GoViral at The Rockefeller University
Posted on Sunday, October 16, 2016 by Elert for Extra Credit, Juniors, Lectures, Seniors, Sophomores.
Come learn about viruses and other infectious diseases at a new lecture series at The Rockefeller University on Friday, November 4, 2016 from 4:30–6:30 PM. GoViral Mapping the Spread of Viruses in the Community is lecture-discussion presented by Sofia Ahsanuddin. Ms. Ahsanuddin is a researcher in the Chunra Lab at the NYU Tandon School of Engineering and the Mason Lab at Weill Cornell Medical College and a graduate of the Macaulay Honors College at Brooklyn College. She has been instrumental in a series of related public health projects: Pathomap, MetaSUB, and GoViral.
Pathomap is a research project by Weill Cornell Medical College to study the microbiome and metagenome of the built environment of NYC. Pathomap has since expanded into MetaSUB, a global initiative in 39 cities on six continents. "From the sidewalk to the subway pole, our cities are living laboratories of genetic information." For a quick (11 minute) summary of Pathomap and MetaSUB, watch Ms. Ahsanuddin’s 2015 TEDxCUNY presentation.
Cracking the Genetic Code of Our Cities on YouTube
GoViral is a community participatory research study that aims to map, monitor and measure the spread of acute respiratory infections. Participants sign up on goviralstudy.com and record survey data weekly, including information about any symptoms they may have. They are also sent a respiratory sample kit that is easy to use at home and ship back to the lab. A PCR respiratory assay is then performed to determine which viruses are present in the participant’s sample. Data gathered are presented on the project’s website in an interactive, visual display that can be used by participant’s to learn more about their own health and for researchers to learn more about public health and epidemiology (the spread of infectious diseases).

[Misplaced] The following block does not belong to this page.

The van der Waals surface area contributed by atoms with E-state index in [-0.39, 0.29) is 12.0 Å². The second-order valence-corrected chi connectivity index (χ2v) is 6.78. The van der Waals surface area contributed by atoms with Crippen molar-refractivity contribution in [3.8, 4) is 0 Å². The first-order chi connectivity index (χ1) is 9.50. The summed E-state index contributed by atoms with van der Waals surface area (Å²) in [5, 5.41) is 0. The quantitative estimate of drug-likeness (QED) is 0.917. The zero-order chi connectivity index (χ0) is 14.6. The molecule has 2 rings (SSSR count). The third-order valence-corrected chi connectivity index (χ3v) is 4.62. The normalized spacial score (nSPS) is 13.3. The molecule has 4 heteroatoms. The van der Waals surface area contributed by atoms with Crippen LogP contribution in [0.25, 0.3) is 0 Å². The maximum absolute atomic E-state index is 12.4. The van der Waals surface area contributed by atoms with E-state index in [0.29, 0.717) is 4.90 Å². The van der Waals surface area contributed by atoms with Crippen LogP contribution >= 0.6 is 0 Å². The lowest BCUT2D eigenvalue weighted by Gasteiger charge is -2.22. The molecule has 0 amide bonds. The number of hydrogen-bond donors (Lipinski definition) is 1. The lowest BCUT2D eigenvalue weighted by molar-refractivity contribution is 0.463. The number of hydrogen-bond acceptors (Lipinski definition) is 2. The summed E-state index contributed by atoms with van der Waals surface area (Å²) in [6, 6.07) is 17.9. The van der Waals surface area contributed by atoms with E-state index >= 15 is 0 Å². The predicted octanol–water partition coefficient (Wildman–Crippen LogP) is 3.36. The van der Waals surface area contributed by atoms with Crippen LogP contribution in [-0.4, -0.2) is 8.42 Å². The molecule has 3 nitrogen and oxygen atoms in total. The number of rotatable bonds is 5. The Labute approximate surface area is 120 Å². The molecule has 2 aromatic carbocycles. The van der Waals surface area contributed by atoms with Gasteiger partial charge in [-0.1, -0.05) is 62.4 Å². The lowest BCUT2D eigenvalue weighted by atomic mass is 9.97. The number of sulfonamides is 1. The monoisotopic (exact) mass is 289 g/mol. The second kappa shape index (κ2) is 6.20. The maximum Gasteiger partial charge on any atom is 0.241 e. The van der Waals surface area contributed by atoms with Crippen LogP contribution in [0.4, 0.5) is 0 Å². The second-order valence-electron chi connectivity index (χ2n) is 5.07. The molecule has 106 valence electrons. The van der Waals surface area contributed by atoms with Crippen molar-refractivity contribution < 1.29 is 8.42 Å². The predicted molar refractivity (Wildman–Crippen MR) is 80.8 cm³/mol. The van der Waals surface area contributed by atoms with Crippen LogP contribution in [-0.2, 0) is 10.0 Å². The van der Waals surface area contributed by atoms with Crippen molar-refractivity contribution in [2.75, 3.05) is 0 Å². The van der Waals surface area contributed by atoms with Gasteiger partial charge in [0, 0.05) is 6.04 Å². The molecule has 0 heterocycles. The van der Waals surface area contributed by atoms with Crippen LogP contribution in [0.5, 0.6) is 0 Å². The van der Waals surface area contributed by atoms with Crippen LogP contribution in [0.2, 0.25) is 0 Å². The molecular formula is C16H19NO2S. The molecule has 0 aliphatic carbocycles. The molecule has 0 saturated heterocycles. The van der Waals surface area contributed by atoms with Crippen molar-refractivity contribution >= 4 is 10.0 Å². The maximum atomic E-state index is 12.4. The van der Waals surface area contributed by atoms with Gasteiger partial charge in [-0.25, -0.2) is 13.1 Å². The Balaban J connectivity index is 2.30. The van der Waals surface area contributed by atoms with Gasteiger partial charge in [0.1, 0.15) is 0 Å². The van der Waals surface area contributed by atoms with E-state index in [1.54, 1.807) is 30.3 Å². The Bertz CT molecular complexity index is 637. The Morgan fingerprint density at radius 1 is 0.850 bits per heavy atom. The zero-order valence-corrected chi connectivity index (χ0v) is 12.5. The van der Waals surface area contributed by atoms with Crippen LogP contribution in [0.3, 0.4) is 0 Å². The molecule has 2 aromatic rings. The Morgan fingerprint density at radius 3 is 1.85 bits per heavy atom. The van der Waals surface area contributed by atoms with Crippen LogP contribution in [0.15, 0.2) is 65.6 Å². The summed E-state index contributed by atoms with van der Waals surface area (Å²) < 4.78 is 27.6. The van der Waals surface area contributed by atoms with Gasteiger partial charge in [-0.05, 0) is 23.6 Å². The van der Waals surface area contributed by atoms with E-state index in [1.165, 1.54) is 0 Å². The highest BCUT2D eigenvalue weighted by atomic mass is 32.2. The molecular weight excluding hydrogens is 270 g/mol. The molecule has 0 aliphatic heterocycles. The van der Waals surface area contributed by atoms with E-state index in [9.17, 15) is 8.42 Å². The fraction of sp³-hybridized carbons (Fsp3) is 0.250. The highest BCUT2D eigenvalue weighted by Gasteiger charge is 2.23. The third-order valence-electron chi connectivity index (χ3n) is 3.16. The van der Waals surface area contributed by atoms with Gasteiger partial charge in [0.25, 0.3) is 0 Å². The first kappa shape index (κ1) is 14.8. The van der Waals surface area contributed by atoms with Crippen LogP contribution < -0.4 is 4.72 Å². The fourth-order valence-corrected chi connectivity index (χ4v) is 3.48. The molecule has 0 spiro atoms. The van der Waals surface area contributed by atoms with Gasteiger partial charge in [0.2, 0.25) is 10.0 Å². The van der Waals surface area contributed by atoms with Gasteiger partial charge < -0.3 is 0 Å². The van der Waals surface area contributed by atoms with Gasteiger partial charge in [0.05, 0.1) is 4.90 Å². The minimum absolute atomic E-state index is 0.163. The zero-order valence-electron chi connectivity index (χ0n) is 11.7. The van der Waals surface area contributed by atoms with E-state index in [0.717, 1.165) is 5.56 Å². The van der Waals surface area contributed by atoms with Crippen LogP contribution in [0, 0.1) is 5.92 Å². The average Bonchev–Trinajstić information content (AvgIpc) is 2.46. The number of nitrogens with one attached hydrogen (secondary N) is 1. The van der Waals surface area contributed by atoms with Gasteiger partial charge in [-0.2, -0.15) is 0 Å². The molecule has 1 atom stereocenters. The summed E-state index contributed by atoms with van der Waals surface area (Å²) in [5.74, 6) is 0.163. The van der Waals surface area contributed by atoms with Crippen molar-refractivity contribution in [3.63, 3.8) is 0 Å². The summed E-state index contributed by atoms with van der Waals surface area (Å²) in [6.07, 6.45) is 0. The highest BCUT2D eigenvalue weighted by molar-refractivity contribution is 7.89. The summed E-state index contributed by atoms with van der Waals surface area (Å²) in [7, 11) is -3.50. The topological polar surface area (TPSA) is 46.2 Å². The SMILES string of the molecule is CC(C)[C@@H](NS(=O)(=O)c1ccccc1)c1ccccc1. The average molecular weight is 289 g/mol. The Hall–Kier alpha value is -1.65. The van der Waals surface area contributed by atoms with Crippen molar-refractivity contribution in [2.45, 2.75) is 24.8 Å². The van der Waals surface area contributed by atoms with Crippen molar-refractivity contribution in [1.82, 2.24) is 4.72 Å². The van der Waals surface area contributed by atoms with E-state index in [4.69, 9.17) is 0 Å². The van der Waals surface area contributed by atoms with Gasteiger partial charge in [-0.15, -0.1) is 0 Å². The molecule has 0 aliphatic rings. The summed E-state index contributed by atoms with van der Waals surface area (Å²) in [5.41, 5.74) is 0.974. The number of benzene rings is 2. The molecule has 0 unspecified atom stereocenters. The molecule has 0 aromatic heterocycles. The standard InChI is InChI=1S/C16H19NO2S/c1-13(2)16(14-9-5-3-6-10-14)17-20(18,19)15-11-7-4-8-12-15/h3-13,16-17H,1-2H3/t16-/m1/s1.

GoViral Introductory Video on Vimeo
LAB Out Loud is The Rockefeller University’s interactive, science-cafe-style discussion series designed specifically for high school students. During these events, high-profile scientists from New York City will present their cutting-edge research to a high school student audience, allowing plenty of time for questions. After the talk, students are invited to network with each other, and with a variety local scientists over snacks and refreshments.
Ms. Mosley and I have obtained 35 tickets each for this event. Students cannot register on their own or show up without a ticket. Details on how to obtain a ticket from one of us will follow in a subsequent email.
One point of extra credit will be awarded to all students who attend and complete this assignment. Submit your completed (typed) assignment to your supervising teacher at any time during the school day on Monday, November 7.